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People with diabetes have been urged to take extra caution during the COVID-19 pandemic.

If you have diabetes, you’ve likely heard that COVID-19 is generally considered to be more dangerous for people with diabetes.

People with diabetes who develop COVID-19 can experience more severe symptoms and complications. In fact, studies show many of those who are hospitalized with COVID-19 end up needing intensive care.

This has left many people with diabetes wondering if things connected to COVID-19, such as the SARS-CoV-2 Rapid Antigen Test, are safe for them. Antigen testing isn’t risky for people with diabetes. Read on to discover what you need to know about diabetes and antigen tests.

Antigen tests have been approved as a way to detect SARS-CoV-2, the virus that causes COVID-19. They’re able to detect the virus in anyone who has it, including people with diabetes.

There are no limitations on who can receive, use, or purchase most antigen tests. The only exceptions are that antigen tests are generally not approved for children younger than 2 years old.

Additionally, because antigen tests use nasal swabbing, some antigen testing products aren’t recommended for people with nasal injuries or who get frequent nose bleeds.

Rapid antigen tests are safe for general use. There are no safety precautions for rapid antigen tests and any health conditions. This includes chronic conditions such as diabetes.

Additionally, antigen tests aren’t known to interfere with glucose readings. This means that testing will be accurate for SARS-CoV-2 and that your glucose levels will also still be accurate.

Rapid antigen tests are an important part of combating the COVID-19 pandemic. They don’t have any known risks, side effects, or complications.

Learn more about rapid antigen testing.

Antigen tests aren’t only used to test for SARS-CoV-2.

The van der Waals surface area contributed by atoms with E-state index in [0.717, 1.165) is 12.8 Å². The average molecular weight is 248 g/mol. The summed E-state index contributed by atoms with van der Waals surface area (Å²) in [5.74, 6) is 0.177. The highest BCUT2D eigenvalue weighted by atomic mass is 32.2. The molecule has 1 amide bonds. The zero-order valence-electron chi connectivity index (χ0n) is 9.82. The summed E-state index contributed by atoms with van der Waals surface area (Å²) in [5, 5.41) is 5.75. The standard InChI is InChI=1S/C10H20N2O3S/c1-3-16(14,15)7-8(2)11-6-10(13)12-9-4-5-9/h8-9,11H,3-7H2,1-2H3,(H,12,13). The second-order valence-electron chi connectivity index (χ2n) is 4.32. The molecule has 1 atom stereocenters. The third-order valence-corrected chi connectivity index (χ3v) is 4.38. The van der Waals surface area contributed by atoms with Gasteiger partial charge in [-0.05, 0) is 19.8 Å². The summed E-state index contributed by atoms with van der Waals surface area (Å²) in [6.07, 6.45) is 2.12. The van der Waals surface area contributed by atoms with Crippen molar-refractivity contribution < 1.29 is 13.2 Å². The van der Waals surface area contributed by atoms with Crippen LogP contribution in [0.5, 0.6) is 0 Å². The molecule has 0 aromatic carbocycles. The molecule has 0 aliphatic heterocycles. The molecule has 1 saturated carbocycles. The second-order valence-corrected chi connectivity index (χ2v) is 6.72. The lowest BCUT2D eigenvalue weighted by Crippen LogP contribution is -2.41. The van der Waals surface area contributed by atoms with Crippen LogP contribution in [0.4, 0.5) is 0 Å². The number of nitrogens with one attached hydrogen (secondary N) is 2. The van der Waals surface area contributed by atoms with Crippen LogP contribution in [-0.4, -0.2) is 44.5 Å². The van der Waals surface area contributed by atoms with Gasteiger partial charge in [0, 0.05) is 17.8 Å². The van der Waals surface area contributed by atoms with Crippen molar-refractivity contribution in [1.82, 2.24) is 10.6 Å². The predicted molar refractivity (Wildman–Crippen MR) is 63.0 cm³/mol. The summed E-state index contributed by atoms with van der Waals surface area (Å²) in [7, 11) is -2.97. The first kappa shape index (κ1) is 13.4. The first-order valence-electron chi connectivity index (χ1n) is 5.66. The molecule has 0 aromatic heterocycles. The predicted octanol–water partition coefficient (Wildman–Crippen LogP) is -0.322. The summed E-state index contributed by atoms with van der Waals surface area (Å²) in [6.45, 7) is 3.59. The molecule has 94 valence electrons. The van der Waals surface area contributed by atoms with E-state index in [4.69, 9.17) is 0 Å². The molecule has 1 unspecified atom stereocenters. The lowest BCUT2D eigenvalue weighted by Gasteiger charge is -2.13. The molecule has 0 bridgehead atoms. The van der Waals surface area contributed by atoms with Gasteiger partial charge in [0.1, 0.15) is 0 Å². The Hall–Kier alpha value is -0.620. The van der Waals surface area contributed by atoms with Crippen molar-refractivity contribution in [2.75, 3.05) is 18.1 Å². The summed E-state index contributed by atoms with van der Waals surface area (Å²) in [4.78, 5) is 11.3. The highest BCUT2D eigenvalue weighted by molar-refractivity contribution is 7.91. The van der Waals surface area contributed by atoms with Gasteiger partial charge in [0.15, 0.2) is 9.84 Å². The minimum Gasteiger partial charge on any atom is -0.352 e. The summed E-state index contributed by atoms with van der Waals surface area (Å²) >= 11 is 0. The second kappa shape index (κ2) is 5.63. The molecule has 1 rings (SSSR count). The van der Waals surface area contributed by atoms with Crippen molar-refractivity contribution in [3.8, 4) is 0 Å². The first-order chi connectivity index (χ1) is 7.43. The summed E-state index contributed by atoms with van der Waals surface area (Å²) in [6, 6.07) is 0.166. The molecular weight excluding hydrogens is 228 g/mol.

For instance, people with diabetes might be familiar with the antibody testing that’s done during the diabetes diagnostic process. Antibodies and antigens are closely related:

  • Antigen. An antigen is anything that causes disease in your body. This includes viruses, bacteria, fungi, chemicals, and other toxins.
  • Antibody. An antibody is a protein that binds to an antigen so that your immune system can find it and get rid of it. Antibodies are specific to the antigens they bind to.

People with diabetes often have antibody testing to determine if they have type 1 or type 2 diabetes.

This test is done because type 1 diabetes is an autoimmune condition, which means your immune system attacks healthy parts of your body as if they were antigens.

In people with type 1 diabetes, the immune system treats the cells in your pancreas that produce insulin as if they were antigens. It produces specific antibodies to help attack those cells.

An anti-insulin antibodies test is used to look for these specific antibodies. People with type 2 diabetes won’t have them, but people with type 1 diabetes often will.

COVID-19 can be especially dangerous for people with diabetes.

It’s important to take precautions and follow the current guidelines in your area if you have diabetes. You can get recommendations specific to you by entering your state and county information into this tool offered by the Centers for Disease Control and Prevention (CDC). Recommendations are updated weekly.

Antigen testing is accurate and safe for people with diabetes. You can get an antigen test at a pharmacy, urgent care center, or doctor’s office, or even use a home kit. There are no restrictions or limits on antigen testing, and your diabetes isn’t a factor in how you use them or in your results.